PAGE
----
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I'm building a parallel circuit that uses a red LED and a green LED and a 3v power supply. I know that I use a higher Ohm resistor (using 130 Ohm) on the red LED because it has a lower forward voltage than the green LED (using 75 Ohm on that one). I also know that if I used the same 75 Ohm resistor on both, the red LED will glow brighter than the green LED.

How do I talk about what the resistor is doing? Do I say that the red LED needs less current than the green LED to glow as brightly, so it has a stronger resistor to reduce the current? Or do I say that the red LED needs less voltage than the green LED to glow as brightly, and the resistor soaks up voltage because of V=IR? It seems like resistors are always talked about with current, but LEDs are always talked about with voltage. Not sure if there's even really a difference between these two ways of phrasing.

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How do I talk about what the resistor is doing?

In this case you call the resistor a current limiting resistor, because it's function is limiting current to the diode.

Do I say that the red LED needs less current than the green LED to glow as brightly, so it has a stronger resistor to reduce the current?

There is no way to compare a red led with a green led, there are several factors at work when you look at an LED including:

1) Human eyes assign diff the brightness of different frequencies differently, here is the response of a human eye, we see green really good. enter image description here Source: NPL

2) The LED's have different efficiency curves and have different voltage drops and have different intensities. Red is more luminous than green, but to the eye green has an easier time showing up.
enter image description here Source: LED magazine

Or do I say that the red LED needs less voltage than the green LED to glow as brightly, and the resistor soaks up voltage because of V=IR?

You could say, the red led needs less voltage for the same amount of current because its voltage drop is lower than a green led. But voltage drop and current have little to do with how bright an led is.

enter image description here Source: LEDnique

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  • \$\begingroup\$ If current has little to do with how bright an LED is, why do I want to use a current-limiting resistor? I limit the current to the LED because... why? What effect is the current having on the LED that I need to limit? \$\endgroup\$ – pdmorrill Aug 3 '17 at 17:13
  • \$\begingroup\$ It has little to do with the relative brightness between LED's, of course current limiting changes the brightness of an LED, you can't put the same resistor on two LEDS and expect the same brightness. The other reason why you current limit, is to protect the LED from a supply that has a much higher voltage than the LED's current. If you put more than 3V across a red LED without a resistor it would probably destroy it. \$\endgroup\$ – Voltage Spike Aug 3 '17 at 18:04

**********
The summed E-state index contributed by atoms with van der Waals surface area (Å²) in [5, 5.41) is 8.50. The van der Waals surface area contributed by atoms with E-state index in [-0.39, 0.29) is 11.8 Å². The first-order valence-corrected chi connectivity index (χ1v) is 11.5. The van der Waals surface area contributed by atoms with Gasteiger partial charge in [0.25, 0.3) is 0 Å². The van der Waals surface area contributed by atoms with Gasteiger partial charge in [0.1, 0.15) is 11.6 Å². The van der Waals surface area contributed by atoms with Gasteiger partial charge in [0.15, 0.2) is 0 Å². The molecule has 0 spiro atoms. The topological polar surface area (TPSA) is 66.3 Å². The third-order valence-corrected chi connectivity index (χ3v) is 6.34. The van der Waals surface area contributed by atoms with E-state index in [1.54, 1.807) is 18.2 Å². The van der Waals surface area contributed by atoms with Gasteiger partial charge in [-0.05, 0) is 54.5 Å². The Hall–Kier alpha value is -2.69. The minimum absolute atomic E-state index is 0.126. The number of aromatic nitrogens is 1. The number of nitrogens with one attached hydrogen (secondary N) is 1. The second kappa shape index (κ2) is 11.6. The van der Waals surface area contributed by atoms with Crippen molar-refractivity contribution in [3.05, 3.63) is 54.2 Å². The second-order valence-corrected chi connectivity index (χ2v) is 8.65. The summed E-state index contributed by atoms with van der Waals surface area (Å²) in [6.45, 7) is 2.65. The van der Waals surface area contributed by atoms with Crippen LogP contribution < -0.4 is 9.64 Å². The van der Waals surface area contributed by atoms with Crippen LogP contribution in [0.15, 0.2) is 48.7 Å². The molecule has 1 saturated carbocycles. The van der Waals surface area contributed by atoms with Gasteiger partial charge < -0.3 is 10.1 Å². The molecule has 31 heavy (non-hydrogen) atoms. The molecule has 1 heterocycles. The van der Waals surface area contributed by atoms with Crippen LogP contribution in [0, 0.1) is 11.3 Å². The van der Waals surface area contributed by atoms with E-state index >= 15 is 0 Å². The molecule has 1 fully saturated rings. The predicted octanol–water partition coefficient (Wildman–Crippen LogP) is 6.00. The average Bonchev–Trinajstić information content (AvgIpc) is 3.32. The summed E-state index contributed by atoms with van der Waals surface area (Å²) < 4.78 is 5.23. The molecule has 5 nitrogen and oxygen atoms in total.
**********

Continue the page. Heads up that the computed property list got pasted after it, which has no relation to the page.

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I would say that the resistors used in series with LEDs control the current through the LEDs, not the voltage across the LED.

The voltage across an LED is determined primarily by the LED chemistry and colour, and varys only slightly with currenet.

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You stay stuff like "The Red LED D1 has a forward voltage drop of 2.2 Volts and resistor R1 limits the LED current to 10 mA"

LED series resistors serve the purpose of limiting current. LEDs have a "forward voltage" specification at some bias current. This means when some specified amount of current is flowing through the LED (usually called If or forward current), you will read some specified voltage if you put your meter across the LED (usually called "forward voltage").

Take a look at the table here: http://dangerousprototypes.com/docs/File:LED_FWV.jpg It comes from this page: http://dangerousprototypes.com/docs/Basic_Light_Emitting_Diode_guide

It says the "typical" red LED has Vf = 2.2 Volts at 20 mA. So if you have say a 5 Volt supply, and 2.2V is across the LED, this means the resistor would have 5V - 2.2V = 2.8 Volts across it.

So let's say we want 10 mA instead of 20 mA. We can assume that with reduced current the voltage across the LED is still close to 2.2V (because that's how diodes work).

So you can figure out the resistor value you need using Ohms Law: 2.8 Volts / 10 mA = 280 Ohms to limit the LED current to 10 mA current.

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LED's are just like Zener diodes and the current can be easily be controlled by a CC limiter or a CV source with the voltage difference limited by the series R.

If= (Vdd-Vf)/Rs , If = forward current rated

The light output is determined chip size , Pd rating , Lumen Rating, colour, efficacy , lens magnification or beam width.

Many modern 5mm LEDs are .>1000x brighter in the last 15 years from efficacy growth and chip size. 10000-30000 mcd 30 deg parts make old 350 mcd look pretty dim

But when blue , green , white are used 3.3V is better than 3.0V since Vi @If ranges around 3.1V so Rs is small depending of batch and specs eg 100 ohms for Rs may not be 0.2V drop which is 20 mA

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